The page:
Squamous cell carcinoma of the oropharynx (SCCOP) is a highly morbid, life-threatening disease. Despite declining smoking prevalence, the incidence of SCCOP is increasing, particularly among younger adults. This trend is the result of the rising prevalence of oncogenic human papillomavirus (HPV) infection in the population. The majority (approximately 70-80%) of SCCOP patients are HPV-positive [HPV(+)]. HPV(+) SCCOP is distinct from HPV-negative [HPV(-)] SCCOP in terms of epidemiologic, clinical, and molecular features, and especially in terms of clinical behavior, response to treatment and survival. Therefore, in patients with SCCOP, determination of HPV status is critical for defining prognosis and tailoring therapy. Unfortunately, there is currently no effective screening method to identify patients with tumor HPV(+) SCCOP. Further, among patients with HPV(+) SCCOP, there remains heterogeneity in clinical outcomes. Identification of patients with SCCOP needing treatment intensification and those able to benefit from reduction of treatment intensity is critical to more effective and less morbid treatment. Noncoding RNAs (ncRNAs) that affect the immuno-inflammatory response control HPV clearance and escape of immune surveillance, and may contribute to tumor HPV status and related clinical outcomes of SCCOP patients. NcRNAs exhibit stable expression in human serum. We hypothesize that pretreatment serum expression profiles of immuno-inflammatory response ncRNAs are associated with tumor HPV(+) SCCOP and related clinical outcomes.
The specific aims for this project are as follows:
Aim 1 : To determine if pretreatment serum expression profiles of selected immuno-inflammatory response ncRNAs are markers of tumor HPV status in a cohort of 1500 patients with incident SCCOP recruited, treated, and followed at The University of Texas MD Anderson Cancer Center.
Aim 2 : To determine if pretreatment serum expression profiles of selected immuno-inflammatory response ncRNAs predict disease-specific survival, disease-free survival, and overall survival among HPV(+) SCCOP patients from the cohort described for Aim 1.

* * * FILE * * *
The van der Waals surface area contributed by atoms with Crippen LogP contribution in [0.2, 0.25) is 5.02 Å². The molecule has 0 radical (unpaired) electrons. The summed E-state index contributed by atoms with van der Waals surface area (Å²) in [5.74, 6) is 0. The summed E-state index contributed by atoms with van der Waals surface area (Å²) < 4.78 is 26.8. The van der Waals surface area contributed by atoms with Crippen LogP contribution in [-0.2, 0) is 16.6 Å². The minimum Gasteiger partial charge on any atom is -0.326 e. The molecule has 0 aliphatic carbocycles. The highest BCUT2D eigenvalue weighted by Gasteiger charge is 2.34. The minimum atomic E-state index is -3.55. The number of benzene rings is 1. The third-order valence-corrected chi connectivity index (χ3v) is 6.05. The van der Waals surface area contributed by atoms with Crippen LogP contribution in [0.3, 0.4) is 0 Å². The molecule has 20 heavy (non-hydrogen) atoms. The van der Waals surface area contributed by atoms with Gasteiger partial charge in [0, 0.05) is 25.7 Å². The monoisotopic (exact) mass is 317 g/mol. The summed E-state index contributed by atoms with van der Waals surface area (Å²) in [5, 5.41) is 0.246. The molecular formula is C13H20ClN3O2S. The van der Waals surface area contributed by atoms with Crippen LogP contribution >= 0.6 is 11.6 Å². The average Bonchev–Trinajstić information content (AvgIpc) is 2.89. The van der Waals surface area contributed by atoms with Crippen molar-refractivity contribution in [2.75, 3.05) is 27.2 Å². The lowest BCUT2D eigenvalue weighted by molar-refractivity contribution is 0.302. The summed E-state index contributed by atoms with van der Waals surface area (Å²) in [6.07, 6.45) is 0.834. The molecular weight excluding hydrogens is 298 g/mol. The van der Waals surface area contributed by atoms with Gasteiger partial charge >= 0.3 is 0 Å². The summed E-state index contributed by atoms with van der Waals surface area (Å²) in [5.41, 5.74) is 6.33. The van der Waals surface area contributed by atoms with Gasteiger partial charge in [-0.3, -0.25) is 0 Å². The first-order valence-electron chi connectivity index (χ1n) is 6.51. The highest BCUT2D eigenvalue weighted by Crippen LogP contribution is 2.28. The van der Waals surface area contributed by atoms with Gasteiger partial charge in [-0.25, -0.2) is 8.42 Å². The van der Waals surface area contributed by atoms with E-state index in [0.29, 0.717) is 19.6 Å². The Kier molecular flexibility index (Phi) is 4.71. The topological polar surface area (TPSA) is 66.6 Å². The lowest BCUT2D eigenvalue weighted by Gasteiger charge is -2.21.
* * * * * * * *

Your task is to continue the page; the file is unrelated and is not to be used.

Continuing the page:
Aim 3 : To validate significant associations found in Aims 1 and 2. We will use an independent cohort of 625 SCCOP cases to control for potential false-positive or unbiased estimates of associations.
Aim 4 : To characterize functions of immuno-inflammatory response ncRNAs on tumor radiosensitivity in vitro. We will screen a panel of HPV(+) SCCOP cell lines for ncRNAs of interest in a clinical setting, in order to further validate these prognostic ncRNAs found in Aim 2. This functional study will validate 1 or more of these ncRNAs as biomarkers that can be incorporated into prognostic prediction models to permit more personalized treatment. Identifying novel biomarkers for tumor HPV status and prognosis of patients with HPV(+) SCCOP will allow physicians to more effectively tailor screening for patients at risk of HPV(+) SCCOP, as well as treatment, and surveillance strategies that optimize survival and quality of life for patients with HPV(+) SCCOP.

Public Health Relevance

Despite declining smoking rates in the U.S, the incidence of squamous cell carcinoma of the oropharynx (SCCOP) continues to increase dramatically, largely attributed to an increase in HPV prevalence; and as such, our public health SCCOP prevention paradigm must expand beyond tobacco and alcohol control. Identification of serum noncoding RNA-related biomarkers for patients with tumor HPV(+) SCCOP would have a major public health impact; and such novel noncoding RNA-related biomarkers could refine the prognostication of HPV(+) SCCOP, allowing for better selection of SCCOP patients for treatment deintensification and potentially other HPV-associated diseases. This has implications for our understanding of the molecular mechanism of HPV(+) SCCOP as well as an opportunity to significantly impact the screening and more personalized treatment of HPV(+) SCCOP for better survival and quality of life.

National Institute of Health (NIH)
National Cancer Institute (NCI)
Research Project (R01)
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Cancer, Heart, and Sleep Epidemiology B Study Section (CHSB)
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Filipski, Kelly
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University of Texas MD Anderson Cancer Center
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